Skip to main content Accessibility help
×
Home
Hostname: page-component-5d6d958fb5-lm9t2 Total loading time: 0.323 Render date: 2022-11-28T10:07:33.775Z Has data issue: true Feature Flags: { "shouldUseShareProductTool": true, "shouldUseHypothesis": true, "isUnsiloEnabled": true, "useRatesEcommerce": false, "displayNetworkTab": true, "displayNetworkMapGraph": false, "useSa": true } hasContentIssue true

3 - Student Funding in the UK: Post-Devolution Scotland in a UK Context

Published online by Cambridge University Press:  05 August 2016

Lucy Hunter Blackburn
Affiliation:
Freelance writer and researcher specialising in student funding within the UK
Get access

Summary

INTRODUCTION

This chapter examines the common claim that the development of a more socially just approach to student funding is a distinctive achievement of devolution in Scotland. It compares how the funding for students in full-time undergraduate higher education has developed in Scotland and the other devolved administrations since 1999 and what now distinguishes the arrangements for such students in Scotland from those in other parts of the UK. It shows that when systems are compared in terms of their distributional effects between students within each jurisdiction, it is the Scottish system alone which demonstrates a clearly regressive pattern, calling into question widely held beliefs about which students have benefited most from Scottish policy-making in this area since 1999.

THE CLAIM MADE FOR SCOTLAND

In August 2014 Michael Russell, then Cabinet Secretary for Education, said, ‘Scotland is the only country in the UK to ensure young people, our workforce of the future, can go to university based on ability, not the ability to pay’ (Russell, 2014). Over recent years, this has become the central claim distinguishing the Scottish approach to student support from that elsewhere in the UK. It draws on a belief often found in wider Scottish debate that Scotland is more egalitarian in its approach to higher education than England, in particular. Thus one commentator, a newspaper columnist who is a high-profile supporter of free tuition and a former Rector of Edinburgh University, stated that there is:

a feeling among MSPs that Scottish university principals are out of sympathy with the educational traditions of Scotland, summed up by the phrase the ‘democratic intellect’ … The choice is between an essentially privatised system of higher education, which is the English model, and the Scottish tradition of open access. (MacWhirter, 2011)

Behind such statements there lies a strong implication that the model of student funding adopted in Scotland is more socially just than those now found elsewhere in the UK.

FREE TUITION: A SCOTTISH TRADITION?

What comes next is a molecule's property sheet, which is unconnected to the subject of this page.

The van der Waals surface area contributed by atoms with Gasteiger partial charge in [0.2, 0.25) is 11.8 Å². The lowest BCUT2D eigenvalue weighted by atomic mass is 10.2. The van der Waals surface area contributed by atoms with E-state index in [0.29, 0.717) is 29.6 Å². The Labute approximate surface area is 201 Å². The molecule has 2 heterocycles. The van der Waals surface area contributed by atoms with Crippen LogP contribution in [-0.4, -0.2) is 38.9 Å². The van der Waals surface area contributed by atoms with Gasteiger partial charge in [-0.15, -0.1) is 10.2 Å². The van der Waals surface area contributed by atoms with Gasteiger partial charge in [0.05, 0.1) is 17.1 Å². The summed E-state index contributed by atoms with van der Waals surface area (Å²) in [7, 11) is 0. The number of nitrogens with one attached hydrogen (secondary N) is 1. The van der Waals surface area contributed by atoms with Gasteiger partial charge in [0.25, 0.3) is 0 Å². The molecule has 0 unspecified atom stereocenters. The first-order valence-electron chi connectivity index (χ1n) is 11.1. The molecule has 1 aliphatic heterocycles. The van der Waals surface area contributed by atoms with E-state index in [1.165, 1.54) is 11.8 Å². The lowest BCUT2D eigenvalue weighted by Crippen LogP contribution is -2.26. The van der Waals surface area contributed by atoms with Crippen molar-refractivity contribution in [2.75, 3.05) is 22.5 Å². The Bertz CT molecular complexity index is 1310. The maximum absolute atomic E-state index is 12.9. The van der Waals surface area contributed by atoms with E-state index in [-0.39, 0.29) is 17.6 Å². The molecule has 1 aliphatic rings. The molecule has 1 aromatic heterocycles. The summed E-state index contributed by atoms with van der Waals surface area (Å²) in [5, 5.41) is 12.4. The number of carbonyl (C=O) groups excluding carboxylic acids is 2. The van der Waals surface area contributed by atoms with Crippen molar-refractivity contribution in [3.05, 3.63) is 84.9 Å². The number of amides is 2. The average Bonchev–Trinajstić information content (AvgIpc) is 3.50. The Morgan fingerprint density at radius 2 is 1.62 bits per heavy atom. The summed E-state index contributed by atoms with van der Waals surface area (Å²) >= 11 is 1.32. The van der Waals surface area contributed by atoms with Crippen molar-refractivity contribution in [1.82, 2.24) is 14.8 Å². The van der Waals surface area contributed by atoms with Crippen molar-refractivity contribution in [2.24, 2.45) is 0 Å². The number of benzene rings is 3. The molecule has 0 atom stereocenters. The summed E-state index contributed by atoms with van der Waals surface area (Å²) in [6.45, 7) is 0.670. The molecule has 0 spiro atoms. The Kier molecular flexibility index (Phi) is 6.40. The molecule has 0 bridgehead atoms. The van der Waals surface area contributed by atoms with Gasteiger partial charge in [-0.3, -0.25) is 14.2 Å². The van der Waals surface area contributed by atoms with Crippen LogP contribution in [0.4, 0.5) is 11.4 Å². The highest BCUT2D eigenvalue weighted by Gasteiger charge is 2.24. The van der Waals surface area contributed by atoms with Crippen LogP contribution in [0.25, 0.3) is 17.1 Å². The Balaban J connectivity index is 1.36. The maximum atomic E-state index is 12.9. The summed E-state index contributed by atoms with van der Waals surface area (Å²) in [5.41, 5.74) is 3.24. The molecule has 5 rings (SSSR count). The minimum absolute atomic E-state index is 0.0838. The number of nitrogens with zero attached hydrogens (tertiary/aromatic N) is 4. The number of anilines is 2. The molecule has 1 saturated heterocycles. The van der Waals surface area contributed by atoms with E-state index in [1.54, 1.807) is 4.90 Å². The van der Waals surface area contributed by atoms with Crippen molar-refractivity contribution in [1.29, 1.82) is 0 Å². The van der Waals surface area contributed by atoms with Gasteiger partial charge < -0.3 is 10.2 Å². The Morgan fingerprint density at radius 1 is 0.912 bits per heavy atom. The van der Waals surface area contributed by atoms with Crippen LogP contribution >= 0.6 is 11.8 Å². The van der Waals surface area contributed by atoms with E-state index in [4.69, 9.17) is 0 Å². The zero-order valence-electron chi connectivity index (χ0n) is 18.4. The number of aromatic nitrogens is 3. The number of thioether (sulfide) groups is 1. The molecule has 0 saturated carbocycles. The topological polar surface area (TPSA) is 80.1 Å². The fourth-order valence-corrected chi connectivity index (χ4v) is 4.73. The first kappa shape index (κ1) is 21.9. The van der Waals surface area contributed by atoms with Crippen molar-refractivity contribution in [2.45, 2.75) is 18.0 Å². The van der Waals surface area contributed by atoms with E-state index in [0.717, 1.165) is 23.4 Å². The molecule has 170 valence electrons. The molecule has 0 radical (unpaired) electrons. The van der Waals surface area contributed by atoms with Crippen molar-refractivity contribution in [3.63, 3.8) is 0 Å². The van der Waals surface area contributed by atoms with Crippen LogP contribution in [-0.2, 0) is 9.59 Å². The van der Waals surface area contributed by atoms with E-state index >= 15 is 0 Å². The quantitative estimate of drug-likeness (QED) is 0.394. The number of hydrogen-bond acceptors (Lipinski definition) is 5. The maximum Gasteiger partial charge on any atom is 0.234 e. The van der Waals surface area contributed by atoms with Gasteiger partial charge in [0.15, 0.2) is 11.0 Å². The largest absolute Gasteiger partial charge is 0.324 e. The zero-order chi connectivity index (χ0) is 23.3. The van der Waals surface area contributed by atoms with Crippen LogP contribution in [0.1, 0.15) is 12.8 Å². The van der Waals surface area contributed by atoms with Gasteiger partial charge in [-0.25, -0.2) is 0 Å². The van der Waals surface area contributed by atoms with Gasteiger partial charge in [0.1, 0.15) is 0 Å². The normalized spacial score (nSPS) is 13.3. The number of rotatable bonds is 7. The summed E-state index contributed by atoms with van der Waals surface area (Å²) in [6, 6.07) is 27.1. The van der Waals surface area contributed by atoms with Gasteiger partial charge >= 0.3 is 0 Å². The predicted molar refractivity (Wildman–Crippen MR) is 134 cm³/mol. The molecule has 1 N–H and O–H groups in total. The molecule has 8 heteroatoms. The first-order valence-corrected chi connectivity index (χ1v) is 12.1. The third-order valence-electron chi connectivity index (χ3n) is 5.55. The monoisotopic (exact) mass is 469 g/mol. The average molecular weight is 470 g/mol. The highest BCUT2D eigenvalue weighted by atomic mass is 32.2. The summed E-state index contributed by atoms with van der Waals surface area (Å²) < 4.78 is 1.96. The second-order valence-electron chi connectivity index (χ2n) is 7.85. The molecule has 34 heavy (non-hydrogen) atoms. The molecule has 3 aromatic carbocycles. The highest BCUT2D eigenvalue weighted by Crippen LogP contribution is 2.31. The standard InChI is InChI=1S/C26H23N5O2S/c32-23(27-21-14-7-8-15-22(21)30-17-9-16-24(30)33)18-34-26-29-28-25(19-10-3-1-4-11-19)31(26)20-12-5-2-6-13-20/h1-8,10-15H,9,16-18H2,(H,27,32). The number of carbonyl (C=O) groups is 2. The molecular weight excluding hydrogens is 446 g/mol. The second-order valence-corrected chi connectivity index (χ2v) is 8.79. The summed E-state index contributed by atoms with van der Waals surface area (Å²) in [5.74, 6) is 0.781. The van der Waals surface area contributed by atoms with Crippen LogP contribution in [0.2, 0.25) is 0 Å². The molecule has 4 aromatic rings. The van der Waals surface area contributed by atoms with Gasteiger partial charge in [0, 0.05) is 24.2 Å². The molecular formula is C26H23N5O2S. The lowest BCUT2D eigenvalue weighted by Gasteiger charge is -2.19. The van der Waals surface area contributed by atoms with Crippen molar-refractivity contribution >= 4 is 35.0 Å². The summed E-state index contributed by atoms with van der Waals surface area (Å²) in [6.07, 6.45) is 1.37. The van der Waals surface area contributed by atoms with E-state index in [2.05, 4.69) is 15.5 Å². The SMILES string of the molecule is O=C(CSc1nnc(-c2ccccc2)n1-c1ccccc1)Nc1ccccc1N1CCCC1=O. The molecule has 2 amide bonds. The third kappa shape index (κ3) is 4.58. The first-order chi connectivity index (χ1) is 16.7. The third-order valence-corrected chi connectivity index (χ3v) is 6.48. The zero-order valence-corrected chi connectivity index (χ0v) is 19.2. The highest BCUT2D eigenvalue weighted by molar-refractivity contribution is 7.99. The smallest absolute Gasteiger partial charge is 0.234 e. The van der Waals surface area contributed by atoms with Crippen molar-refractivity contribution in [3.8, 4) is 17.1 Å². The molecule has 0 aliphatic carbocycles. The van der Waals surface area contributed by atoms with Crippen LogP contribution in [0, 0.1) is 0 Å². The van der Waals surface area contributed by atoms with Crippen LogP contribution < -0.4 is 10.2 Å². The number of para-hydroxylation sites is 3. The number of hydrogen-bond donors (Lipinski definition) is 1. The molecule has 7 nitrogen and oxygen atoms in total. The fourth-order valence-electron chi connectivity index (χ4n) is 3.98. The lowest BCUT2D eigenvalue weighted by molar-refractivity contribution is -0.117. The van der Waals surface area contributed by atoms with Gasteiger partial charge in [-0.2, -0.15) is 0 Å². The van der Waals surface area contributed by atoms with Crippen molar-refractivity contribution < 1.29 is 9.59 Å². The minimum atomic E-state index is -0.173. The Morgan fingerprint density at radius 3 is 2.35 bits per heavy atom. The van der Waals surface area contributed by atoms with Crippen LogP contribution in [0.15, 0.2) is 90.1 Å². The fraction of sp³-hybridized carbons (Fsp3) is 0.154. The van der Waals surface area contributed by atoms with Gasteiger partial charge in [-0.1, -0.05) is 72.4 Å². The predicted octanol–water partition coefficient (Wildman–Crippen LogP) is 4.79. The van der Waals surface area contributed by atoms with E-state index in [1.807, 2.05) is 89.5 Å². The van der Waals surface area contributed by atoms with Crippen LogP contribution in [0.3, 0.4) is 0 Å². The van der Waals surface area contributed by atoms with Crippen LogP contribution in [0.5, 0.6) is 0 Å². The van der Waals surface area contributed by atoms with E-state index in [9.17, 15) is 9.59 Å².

The assertion that university tuition fees are inherently at odds with a specifically Scottish tradition has been a prominent feature of political debate over nearly two decades, with fee charging presented as alien to the history of the Scottish education system, including, importantly, its higher education system.

Type
Chapter
Information
Higher Education in Scotland and the UK
Diverging or Converging Systems?
, pp. 33 - 55
Publisher: Edinburgh University Press
Print publication year: 2015

Access options

Get access to the full version of this content by using one of the access options below. (Log in options will check for institutional or personal access. Content may require purchase if you do not have access.)

Save book to Kindle

To save this book to your Kindle, first ensure coreplatform@cambridge.org is added to your Approved Personal Document E-mail List under your Personal Document Settings on the Manage Your Content and Devices page of your Amazon account. Then enter the ‘name’ part of your Kindle email address below. Find out more about saving to your Kindle.

Note you can select to save to either the @free.kindle.com or @kindle.com variations. ‘@free.kindle.com’ emails are free but can only be saved to your device when it is connected to wi-fi. ‘@kindle.com’ emails can be delivered even when you are not connected to wi-fi, but note that service fees apply.

Find out more about the Kindle Personal Document Service.

Available formats
×

Save book to Dropbox

To save content items to your account, please confirm that you agree to abide by our usage policies. If this is the first time you use this feature, you will be asked to authorise Cambridge Core to connect with your account. Find out more about saving content to Dropbox.

Available formats
×

Save book to Google Drive

To save content items to your account, please confirm that you agree to abide by our usage policies. If this is the first time you use this feature, you will be asked to authorise Cambridge Core to connect with your account. Find out more about saving content to Google Drive.

Available formats
×